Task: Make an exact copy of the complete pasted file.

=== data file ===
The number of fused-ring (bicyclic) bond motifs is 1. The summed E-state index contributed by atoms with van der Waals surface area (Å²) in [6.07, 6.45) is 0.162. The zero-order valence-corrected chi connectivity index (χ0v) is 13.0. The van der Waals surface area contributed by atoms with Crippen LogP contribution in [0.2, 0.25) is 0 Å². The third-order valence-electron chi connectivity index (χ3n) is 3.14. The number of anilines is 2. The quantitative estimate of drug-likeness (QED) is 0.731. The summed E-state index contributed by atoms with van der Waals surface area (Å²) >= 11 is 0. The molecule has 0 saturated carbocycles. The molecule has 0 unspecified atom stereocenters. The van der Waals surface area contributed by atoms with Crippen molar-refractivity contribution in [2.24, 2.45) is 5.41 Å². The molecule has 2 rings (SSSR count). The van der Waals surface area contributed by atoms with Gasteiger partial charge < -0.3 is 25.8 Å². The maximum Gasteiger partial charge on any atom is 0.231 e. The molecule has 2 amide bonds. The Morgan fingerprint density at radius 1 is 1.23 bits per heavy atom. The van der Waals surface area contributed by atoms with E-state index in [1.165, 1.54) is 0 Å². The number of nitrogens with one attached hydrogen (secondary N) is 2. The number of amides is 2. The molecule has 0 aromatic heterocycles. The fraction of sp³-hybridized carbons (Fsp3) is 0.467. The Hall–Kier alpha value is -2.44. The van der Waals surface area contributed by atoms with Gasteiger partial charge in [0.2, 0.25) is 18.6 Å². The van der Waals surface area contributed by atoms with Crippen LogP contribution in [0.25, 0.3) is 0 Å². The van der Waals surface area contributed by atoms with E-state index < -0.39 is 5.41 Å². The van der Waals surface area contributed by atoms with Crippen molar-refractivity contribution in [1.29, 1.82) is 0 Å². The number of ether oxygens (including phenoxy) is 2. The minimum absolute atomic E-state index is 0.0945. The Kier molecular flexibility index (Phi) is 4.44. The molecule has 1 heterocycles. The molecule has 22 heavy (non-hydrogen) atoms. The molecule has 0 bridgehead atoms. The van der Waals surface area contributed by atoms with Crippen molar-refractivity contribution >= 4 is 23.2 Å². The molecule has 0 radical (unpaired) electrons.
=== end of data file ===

The number of fused-ring (bicyclic) bond motifs is 1. The summed E-state index contributed by atoms with van der Waals surface area (Å²) in [6.07, 6.45) is 0.162. The zero-order valence-corrected chi connectivity index (χ0v) is 13.0. The van der Waals surface area contributed by atoms with Crippen LogP contribution in [0.2, 0.25) is 0 Å². The third-order valence-electron chi connectivity index (χ3n) is 3.14. The number of anilines is 2. The quantitative estimate of drug-likeness (QED) is 0.731. The summed E-state index contributed by atoms with van der Waals surface area (Å²) >= 11 is 0. The molecule has 0 saturated carbocycles. The molecule has 0 unspecified atom stereocenters. The van der Waals surface area contributed by atoms with Crippen molar-refractivity contribution in [2.24, 2.45) is 5.41 Å². The molecule has 2 rings (SSSR count). The van der Waals surface area contributed by atoms with Gasteiger partial charge < -0.3 is 25.8 Å². The maximum Gasteiger partial charge on any atom is 0.231 e. The molecule has 2 amide bonds. The Morgan fingerprint density at radius 1 is 1.23 bits per heavy atom. The van der Waals surface area contributed by atoms with E-state index in [1.165, 1.54) is 0 Å². The number of nitrogens with one attached hydrogen (secondary N) is 2. The number of amides is 2. The molecule has 0 aromatic heterocycles. The fraction of sp³-hybridized carbons (Fsp3) is 0.467. The Hall–Kier alpha value is -2.44. The van der Waals surface area contributed by atoms with Gasteiger partial charge in [0.2, 0.25) is 18.6 Å². The van der Waals surface area contributed by atoms with Crippen LogP contribution in [0.25, 0.3) is 0 Å². The van der Waals surface area contributed by atoms with E-state index < -0.39 is 5.41 Å². The van der Waals surface area contributed by atoms with Crippen molar-refractivity contribution in [1.29, 1.82) is 0 Å². The number of ether oxygens (including phenoxy) is 2. The minimum absolute atomic E-state index is 0.0945. The Kier molecular flexibility index (Phi) is 4.44. The molecule has 1 heterocycles. The molecule has 22 heavy (non-hydrogen) atoms. The molecule has 0 bridgehead atoms. The van der Waals surface area contributed by atoms with Crippen molar-refractivity contribution >= 4 is 23.2 Å². The molecule has 0 radical (unpaired) electrons.